Punk godfather shifts gear with literary jazz odyssey
What next for The Stooges’ Iggy Pop after Ron Asheton’s death? How about a semi-concept album of New Orleans jazz and cabaret ballads, partly inspired by the cult French author Michel Houellebecq?
The Ig has ventured outside his garage-punk comfort zone before, but surprisingly rarely, and never with such a sustained and successful experiment as this. His 61-year-old voice now has all the smoke-damaged, soulful power of Bob Dylan or Leonard Cohen, oozing ennui and gallows humour.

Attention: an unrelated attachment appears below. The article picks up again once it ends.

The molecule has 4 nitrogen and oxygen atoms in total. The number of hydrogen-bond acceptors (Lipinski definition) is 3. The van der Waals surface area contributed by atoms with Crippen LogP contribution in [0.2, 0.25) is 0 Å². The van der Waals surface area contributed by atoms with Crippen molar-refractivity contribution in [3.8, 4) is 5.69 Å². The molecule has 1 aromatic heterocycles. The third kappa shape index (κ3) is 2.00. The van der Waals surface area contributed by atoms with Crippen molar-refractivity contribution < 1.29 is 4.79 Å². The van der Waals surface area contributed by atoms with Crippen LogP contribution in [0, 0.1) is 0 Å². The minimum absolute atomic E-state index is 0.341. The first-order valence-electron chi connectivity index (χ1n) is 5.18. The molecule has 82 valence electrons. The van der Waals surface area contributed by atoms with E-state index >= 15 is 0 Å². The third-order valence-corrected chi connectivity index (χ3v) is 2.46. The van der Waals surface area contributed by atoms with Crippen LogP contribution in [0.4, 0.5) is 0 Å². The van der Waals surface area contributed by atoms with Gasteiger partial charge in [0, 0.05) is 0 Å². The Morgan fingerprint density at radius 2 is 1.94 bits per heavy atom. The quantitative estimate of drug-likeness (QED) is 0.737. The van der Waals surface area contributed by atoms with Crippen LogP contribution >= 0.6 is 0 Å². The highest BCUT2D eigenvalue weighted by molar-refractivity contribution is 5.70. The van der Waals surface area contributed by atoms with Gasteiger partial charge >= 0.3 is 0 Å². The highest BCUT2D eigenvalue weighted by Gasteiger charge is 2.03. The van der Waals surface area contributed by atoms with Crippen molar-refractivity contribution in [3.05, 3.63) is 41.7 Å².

Two versions of the melancholy Parisian night-club standard “Les Feuilles Mortes” bookend the album, crooned in coarse-grained French, while the solemn spoken-word piece “A Machine For Loving” is lifted directly from the Houllebecq’s book, The Possibility Of An Island. At 36 minutes, Preliminaires is slight and covers-heavy, but points to a promising new career phase for Iggy as Detroit’s answer to Serge.
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